Steve Rymer made it clear the recommended 2021 Rochester city budget will need some adjustments.
“We continue to have high levels of uncertainty,” the city administrator told the Rochester City Council on Monday.
As he ran through highlights of the recommended $476 million budget, he said city staff has confidence in its assessment of current financial conditions, but the ongoing impact of the COVID-19 pandemic continues to spur questions.
Among those questions is whether transit and parking services will bounce back to anticipated levels, how long it will take the city’s lodging tax to rebound, and whether long-term concerns will reduce property values in the upcoming years.
Rymer said the recommended budget anticipates a $1.7 million reduction in lodging taxes collected through local hotel stays, resulting from few rooms being rented and lower rates being changed.
“It’s going to be a multiple-year rebound in that area,” he said.
At the same time, Dale Martinson, the city’s finance director, said it will likely take at least two years for the city to see any property-tax impact related to the potential for reduced values in the wake of the pandemic.
“By the time we actually levy, we’re a year and a half behind when they did the valuation,” he said, pointing to the lag in market value used to assess property values for tax purposes.
He said commercial property values appear to be holding steady, but uncertainty continues to linger.
The recommended city budget proposes to operate on the same level of property taxes collected in 2020 — $79.5 million — while also keeping Rochester Public Utilities electric and water rates flat.
Residents will see a 5% adjustment in wastewater rates next year under the proposal, but parking ramp and transit fees are expected to remain flat.
The lack of tax and fee increases comes with an anticipated $97.8 million reduction to the overall city budget, with approximately $18.7 million cut from city operations and the capital improvement plan reduced by $79.1 million compared to this year.
Rymer said several of the budget cuts come from belt-tightening seen as the impact of COVID-19 emerged locally, but department heads also were asked to look for additional cuts.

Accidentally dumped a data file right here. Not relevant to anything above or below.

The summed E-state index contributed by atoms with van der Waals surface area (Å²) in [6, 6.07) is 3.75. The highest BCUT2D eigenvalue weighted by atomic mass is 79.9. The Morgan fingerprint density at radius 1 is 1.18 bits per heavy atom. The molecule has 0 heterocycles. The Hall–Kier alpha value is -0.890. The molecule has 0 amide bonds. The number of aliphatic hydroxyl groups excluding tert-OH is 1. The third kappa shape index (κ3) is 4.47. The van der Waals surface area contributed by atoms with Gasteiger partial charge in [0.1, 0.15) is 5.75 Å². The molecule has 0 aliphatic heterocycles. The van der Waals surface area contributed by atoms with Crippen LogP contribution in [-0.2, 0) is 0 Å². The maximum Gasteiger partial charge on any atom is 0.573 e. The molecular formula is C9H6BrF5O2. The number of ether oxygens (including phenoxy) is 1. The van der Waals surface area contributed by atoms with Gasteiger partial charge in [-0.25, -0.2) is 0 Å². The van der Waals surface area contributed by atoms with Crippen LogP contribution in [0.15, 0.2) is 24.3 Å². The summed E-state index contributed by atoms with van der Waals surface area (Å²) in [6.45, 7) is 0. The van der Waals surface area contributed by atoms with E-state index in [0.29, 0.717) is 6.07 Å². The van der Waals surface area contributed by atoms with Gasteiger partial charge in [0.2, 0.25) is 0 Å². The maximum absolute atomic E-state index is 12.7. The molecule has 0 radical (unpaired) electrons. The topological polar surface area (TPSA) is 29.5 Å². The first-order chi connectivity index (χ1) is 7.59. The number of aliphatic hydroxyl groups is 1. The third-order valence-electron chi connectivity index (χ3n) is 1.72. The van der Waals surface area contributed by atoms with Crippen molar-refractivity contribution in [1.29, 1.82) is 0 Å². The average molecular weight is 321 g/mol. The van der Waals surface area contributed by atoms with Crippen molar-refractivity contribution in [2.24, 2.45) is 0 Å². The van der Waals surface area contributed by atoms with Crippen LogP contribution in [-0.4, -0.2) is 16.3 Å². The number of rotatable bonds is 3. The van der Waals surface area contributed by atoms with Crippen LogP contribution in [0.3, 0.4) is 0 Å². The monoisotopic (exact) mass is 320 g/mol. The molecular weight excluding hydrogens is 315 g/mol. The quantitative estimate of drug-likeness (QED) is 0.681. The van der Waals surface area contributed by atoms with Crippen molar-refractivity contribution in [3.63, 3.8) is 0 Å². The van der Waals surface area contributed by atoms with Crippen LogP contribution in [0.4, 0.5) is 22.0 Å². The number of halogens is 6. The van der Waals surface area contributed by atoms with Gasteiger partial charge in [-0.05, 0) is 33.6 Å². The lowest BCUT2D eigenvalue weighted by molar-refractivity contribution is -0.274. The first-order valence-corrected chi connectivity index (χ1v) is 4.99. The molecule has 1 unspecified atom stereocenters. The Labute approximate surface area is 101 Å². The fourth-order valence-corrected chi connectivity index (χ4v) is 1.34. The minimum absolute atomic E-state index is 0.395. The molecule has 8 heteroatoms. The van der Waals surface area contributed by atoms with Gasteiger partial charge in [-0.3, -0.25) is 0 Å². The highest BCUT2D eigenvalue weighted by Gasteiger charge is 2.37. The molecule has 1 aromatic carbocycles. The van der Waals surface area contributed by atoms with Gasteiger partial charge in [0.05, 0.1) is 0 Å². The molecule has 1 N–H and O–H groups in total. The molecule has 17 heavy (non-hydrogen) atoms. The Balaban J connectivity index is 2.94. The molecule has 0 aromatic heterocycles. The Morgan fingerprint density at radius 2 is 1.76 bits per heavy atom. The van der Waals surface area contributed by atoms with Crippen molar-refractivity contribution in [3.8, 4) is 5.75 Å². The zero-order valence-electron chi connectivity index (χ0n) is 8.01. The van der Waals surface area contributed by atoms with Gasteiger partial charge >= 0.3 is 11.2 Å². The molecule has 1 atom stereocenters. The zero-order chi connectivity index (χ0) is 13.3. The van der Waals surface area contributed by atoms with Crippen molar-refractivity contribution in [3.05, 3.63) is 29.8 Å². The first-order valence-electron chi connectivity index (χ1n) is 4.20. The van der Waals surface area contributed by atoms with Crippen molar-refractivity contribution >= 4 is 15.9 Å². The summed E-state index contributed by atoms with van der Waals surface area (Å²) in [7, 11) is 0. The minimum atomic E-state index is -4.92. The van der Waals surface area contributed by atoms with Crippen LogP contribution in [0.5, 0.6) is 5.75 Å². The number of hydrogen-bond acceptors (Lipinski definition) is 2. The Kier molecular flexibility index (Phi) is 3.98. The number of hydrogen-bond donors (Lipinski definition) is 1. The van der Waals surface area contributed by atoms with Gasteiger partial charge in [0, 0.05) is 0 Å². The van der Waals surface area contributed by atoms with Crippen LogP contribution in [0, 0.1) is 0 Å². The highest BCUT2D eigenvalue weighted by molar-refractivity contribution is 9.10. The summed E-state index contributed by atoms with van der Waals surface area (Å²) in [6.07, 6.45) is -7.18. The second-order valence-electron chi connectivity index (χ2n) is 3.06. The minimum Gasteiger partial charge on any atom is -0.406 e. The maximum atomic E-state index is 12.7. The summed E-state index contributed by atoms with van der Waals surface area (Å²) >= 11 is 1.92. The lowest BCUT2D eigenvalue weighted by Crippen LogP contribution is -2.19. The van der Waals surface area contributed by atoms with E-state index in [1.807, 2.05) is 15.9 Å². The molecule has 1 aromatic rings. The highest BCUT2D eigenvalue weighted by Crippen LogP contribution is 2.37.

At the same time, some city revenue and related services are anticipated to return in 2021, including park and recreation programs.
Still, Rymer, who has announced plans to leave the city’s top administrative post, said the city will need to stay vigilant.
The recommended budget anticipates parking ramp occupancy will return to approximately 70% of pre-COVID numbers and transit use will continue to increase with the potential need for route changes to address safety concerns.
“These are things we’ll be monitoring this year, as well as throughout 2021,” he said.
Some elements of the budget continue to remain uncertain, such as funding for nonprofit organizations typically supported by the city.
While some organizations are represented in the budget document with a proposed 10% cut to funding, others are listed without funds assigned.
Rymer said the funding is available, but the City Council will need to discuss how they should be allocated. The discussion is expected to start next week during a council study session at 3:30 p.m. Monday.
Another issue council members also said they want to discuss further is the potential closing of the swimming pool in Silver Lake Park, which is expected to save $40,000 in the 2021 city budget.
The council must establish a preliminary levy by the end of the month, setting the maximum property tax amount it can collect. The decision is expected to be made during Monday’s council meeting following the study session.
While the decision will cap the potential property tax collected in 2021, the city budget can continue to be changed and the property tax levy can be lowered. A final budget and levy are expected to be approved in December.